Supply Chain Pressures Felt Onshore US, 23% Global Growth Expected in 2017
US onshore activity has continued to improve through the first half of 2017, but the sector is now facing a supply chain squeeze which could see costs rise significantly, according to Westwood Global Energy Group’s (Westwood) latest World Drilling & Well Services Market Forecast (previously World Oilfield Services Market Forecast).
Global Drilling & Well Services Expenditure by Region 2012-2021
- Total market $1,185bn over 2017-2021 forecast period
- 10% CAGR expected onshore, 3% CAGR offshore
- Labour shortages and high equipment reactivation costs have led to a tight US onshore supply chain.
- US Onshore service pricing to see ~10% uplift in 2017 compared to 2016.
- International onshore activity and pricing to remain suppressed, though 2017 is likely to see the market bottoming out.
- The offshore expenditure outlook remains relatively unchanged, with rig oversupply continuing to put downward pressure on dayrates.
Westwood Global Energy Group’s World Drilling & Well Services Market Forecast – previously known as the World Oilfield Services Market Forecast – presents the latest view on prospects for one of the largest areas of total oilfield services expenditure. Total expenditure over the forecast is now expected to amount to $1,185bn over the 2017-2021 forecast period, an upward revision of 1.6% compared to the previous quarterly edition of the report.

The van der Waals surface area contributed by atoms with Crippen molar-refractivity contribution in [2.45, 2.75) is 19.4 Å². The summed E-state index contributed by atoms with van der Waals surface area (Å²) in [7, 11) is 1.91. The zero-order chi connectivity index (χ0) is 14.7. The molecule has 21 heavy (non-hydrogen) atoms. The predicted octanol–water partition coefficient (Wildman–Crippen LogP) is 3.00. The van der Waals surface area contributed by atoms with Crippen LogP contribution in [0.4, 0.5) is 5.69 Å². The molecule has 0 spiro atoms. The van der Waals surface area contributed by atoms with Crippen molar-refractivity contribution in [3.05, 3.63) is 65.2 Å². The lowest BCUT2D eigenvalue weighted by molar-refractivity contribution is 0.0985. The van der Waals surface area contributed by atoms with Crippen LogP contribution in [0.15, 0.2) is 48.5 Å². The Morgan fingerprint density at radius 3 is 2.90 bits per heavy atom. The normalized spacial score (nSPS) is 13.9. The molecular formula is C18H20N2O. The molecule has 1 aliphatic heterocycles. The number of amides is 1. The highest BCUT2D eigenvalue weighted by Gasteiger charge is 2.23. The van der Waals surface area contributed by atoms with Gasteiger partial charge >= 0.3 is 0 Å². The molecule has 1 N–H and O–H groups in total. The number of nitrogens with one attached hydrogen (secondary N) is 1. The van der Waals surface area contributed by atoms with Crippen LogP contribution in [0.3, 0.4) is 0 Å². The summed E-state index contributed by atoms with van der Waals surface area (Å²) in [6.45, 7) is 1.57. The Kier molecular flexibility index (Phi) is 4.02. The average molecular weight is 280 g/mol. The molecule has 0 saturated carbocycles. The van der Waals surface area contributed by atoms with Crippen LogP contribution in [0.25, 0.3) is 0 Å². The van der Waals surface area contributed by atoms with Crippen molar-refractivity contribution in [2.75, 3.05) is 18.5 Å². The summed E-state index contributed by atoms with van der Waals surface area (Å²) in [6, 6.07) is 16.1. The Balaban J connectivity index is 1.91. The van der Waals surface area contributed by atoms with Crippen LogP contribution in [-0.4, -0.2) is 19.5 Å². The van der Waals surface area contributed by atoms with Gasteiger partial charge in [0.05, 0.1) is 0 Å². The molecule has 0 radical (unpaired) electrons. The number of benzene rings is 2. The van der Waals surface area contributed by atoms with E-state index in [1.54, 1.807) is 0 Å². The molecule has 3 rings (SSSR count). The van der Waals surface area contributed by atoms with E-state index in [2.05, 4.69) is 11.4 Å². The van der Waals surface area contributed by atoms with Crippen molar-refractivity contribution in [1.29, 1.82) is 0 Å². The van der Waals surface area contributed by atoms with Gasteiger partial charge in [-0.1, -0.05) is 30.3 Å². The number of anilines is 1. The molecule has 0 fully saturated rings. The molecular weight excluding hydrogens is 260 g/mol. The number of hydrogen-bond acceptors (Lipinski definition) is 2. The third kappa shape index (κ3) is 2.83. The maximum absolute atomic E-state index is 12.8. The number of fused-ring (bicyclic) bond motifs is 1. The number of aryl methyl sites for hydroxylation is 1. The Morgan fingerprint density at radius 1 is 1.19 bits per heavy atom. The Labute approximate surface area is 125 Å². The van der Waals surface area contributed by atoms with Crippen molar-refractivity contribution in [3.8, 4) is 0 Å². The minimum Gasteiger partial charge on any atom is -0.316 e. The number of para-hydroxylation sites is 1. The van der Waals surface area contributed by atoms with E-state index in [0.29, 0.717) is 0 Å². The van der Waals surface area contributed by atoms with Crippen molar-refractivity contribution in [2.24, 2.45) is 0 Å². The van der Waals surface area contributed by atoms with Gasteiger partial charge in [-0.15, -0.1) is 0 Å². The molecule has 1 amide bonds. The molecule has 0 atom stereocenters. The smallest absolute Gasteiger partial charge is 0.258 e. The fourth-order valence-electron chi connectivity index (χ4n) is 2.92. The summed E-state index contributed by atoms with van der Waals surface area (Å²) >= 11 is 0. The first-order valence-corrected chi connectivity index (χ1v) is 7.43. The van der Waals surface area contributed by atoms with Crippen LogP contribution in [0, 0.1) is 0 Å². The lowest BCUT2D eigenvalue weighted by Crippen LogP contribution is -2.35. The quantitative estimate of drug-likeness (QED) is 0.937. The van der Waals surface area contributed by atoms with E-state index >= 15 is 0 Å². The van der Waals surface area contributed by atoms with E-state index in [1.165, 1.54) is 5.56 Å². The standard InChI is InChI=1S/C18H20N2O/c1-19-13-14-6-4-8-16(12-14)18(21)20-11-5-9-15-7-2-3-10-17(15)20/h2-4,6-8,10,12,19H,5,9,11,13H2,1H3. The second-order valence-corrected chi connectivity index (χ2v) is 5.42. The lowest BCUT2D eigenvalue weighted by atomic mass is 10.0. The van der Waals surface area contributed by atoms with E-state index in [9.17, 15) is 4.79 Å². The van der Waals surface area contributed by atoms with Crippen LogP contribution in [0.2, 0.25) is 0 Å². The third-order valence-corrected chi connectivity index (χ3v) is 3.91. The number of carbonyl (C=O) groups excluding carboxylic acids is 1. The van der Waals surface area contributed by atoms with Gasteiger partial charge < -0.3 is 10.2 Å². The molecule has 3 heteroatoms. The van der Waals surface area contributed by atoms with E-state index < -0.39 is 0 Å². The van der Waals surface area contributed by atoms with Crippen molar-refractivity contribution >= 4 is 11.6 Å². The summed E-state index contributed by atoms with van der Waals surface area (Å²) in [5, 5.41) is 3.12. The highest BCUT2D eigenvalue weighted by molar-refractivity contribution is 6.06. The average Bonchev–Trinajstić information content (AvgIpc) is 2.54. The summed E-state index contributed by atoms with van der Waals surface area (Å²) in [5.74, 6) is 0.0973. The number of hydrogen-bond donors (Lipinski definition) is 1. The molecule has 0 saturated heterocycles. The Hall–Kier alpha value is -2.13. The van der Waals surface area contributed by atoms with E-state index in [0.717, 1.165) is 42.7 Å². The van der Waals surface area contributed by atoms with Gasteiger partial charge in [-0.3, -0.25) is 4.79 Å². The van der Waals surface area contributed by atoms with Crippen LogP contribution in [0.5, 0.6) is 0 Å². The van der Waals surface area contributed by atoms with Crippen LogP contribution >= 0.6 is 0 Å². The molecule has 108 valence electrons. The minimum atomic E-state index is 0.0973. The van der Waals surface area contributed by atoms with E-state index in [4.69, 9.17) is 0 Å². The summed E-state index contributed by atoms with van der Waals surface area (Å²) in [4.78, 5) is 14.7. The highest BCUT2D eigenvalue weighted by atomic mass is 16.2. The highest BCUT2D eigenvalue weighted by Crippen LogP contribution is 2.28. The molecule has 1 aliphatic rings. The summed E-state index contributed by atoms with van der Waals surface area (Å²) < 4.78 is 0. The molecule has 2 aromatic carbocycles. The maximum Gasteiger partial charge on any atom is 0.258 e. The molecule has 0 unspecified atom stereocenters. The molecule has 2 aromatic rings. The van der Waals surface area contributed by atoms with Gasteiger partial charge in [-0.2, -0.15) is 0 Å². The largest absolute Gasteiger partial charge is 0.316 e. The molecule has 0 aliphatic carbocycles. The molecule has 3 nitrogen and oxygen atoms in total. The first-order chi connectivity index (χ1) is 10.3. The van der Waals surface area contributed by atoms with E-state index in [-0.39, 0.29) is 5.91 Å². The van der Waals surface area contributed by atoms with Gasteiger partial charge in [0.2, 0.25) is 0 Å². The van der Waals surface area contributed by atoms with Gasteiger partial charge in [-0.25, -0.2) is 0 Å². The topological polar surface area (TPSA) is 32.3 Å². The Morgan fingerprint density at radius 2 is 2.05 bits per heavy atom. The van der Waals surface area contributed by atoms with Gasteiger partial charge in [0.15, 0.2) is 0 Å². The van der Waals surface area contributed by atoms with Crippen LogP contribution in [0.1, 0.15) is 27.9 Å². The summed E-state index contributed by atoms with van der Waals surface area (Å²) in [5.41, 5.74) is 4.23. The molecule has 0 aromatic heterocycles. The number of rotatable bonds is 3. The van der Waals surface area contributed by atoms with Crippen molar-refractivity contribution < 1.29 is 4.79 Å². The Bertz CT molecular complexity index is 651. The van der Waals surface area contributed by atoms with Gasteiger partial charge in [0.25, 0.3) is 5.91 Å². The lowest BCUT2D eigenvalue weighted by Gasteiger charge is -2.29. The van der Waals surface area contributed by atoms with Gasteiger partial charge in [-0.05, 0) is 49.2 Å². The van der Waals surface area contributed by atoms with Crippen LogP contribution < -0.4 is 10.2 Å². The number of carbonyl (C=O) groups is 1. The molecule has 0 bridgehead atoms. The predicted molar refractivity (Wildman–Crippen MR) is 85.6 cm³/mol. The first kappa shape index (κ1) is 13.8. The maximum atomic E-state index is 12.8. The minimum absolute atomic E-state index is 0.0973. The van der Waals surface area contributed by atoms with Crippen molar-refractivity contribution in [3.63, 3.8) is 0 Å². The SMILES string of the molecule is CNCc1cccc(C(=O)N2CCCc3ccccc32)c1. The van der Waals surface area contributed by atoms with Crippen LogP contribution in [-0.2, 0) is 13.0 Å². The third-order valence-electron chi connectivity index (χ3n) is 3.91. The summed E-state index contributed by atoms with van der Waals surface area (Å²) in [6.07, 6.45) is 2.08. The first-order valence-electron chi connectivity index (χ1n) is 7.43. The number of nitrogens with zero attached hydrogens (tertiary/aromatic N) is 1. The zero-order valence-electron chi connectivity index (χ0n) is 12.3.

A stronger than envisioned recovery in US onshore activity is the primary cause of the uplift in expectations this quarter, with recent indications from service providers suggesting a notable shortage of labour and equipment in many US basins. While service providers appear to be funnelling large volumes of Capex into re-activating idle fleet and increasing workforce size, Westwood does not expect upward inflationary pressures to be alleviated over the near-term.
In offshore and international onshore markets, however, activity has remained suppressed in the wake of the co-ordinated OPEC and non-OPEC output cut. Westwood does not yet believe that activity forecasts will be sufficient to result in material increases in expenditure over the near to medium-term. Instead, the majority of the expenditure trend over the period will be driven by service line pricing inflation – guided upward by expectations of a steady recovery in oil prices through to 2021. The exception to this is in the offshore rig & crew market, where a vast oversupply of mobile offshore drilling rigs (MODUs) has resulted in the sharp decline in day rates. Given a relatively flat offshore drilling activity forecast, Westwood does not expect utilisation to recover sufficiently to warrant a recovery to pre-2014 rates – at least without a vast acceleration of rig scrappage.